Leonid Slutsky, head of the Russian Foreign Affairs Committee, said Mr Putin’s proposal would relieve pressure on the deal before the deal expires and split arms talks on US election policy.
The Trump administration has agreed to a five-year extension without change, an option that would not require Senate approval. Mr Trump finds this unacceptable, as the treaty signed by President Obama does not apply to all Russian or Chinese nuclear weapons.
However, China has refused to join any revised version of the New Start, arguing that its nuclear arsenal is insignificant compared to the US or Russia.
In an effort to save the New Start, Russia has shown little interest in giving President Trump a foreign policy victory ahead of the United States presidential election, which is less than three weeks away, and may indicate that it expects Mr. Biden to win. This week, senior Russian officials disregarded claims by Mr. Trump’s chief negotiator, Marshall Billingsley, about a “principled agreement at the highest levels of our two governments to extend the agreement.”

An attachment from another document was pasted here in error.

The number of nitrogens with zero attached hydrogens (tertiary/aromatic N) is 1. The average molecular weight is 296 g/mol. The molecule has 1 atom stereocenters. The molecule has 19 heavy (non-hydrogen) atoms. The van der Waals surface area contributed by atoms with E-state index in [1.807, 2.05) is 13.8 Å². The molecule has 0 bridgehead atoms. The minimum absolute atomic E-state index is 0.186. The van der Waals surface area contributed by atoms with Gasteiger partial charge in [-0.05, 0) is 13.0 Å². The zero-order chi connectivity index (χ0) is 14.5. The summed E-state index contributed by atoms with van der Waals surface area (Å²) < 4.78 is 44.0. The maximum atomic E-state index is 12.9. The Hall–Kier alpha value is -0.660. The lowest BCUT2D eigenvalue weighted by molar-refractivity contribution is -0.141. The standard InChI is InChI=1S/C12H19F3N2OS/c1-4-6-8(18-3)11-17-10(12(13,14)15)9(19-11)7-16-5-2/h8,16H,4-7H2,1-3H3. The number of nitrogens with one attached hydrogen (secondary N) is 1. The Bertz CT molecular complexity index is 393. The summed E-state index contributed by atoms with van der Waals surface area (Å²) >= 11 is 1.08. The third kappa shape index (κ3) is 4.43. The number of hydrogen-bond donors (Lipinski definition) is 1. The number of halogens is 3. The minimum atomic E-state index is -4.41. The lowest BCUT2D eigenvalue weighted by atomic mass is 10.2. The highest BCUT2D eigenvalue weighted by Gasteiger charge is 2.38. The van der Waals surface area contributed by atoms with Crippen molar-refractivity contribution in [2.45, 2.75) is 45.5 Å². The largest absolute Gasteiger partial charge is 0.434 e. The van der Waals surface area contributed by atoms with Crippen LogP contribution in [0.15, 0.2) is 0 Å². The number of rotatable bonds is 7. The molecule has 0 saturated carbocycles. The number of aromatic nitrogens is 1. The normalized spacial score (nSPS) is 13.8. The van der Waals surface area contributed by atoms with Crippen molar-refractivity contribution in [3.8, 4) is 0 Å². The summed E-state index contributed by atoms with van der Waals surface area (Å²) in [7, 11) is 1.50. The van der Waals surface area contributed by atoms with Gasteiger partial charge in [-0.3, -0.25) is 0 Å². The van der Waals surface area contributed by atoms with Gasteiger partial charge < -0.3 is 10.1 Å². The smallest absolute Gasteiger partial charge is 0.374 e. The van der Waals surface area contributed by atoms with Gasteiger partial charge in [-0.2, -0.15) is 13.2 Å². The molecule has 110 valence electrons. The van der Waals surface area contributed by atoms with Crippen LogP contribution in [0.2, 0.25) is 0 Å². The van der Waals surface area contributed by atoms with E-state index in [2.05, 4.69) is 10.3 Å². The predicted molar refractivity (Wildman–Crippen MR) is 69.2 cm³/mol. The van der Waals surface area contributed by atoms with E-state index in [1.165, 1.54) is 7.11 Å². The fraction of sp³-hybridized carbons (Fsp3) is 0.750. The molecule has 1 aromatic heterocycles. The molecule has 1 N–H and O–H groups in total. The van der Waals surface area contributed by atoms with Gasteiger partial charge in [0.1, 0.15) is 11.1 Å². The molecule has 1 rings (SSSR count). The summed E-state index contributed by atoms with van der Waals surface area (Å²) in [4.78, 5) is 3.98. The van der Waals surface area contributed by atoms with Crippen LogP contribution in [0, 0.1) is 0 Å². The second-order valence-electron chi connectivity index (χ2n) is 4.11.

Russian Deputy Foreign Minister Sergei Alexandrovich Ryabkov took it as a fantasy. “Washington is describing what is desired, not what is real,” said Ryabkov, Russia’s chief negotiator.
However, Russia’s open mockery of the alleged deal has led Moscow to look favored and risk compromising Mr Putin’s long-standing efforts to portray his country as deeply committed to arms control – unlike the United States, which has moved away from a number of past arrangements.
Mr Putin’s proposal on Friday, said Dmitry Trenin, director of the Carnegie Moscow Center and a veteran foreign policy analyst, offered to try to fix any damage to Russia’s image from this week’s controversy than a proposal with a real chance of being accepted.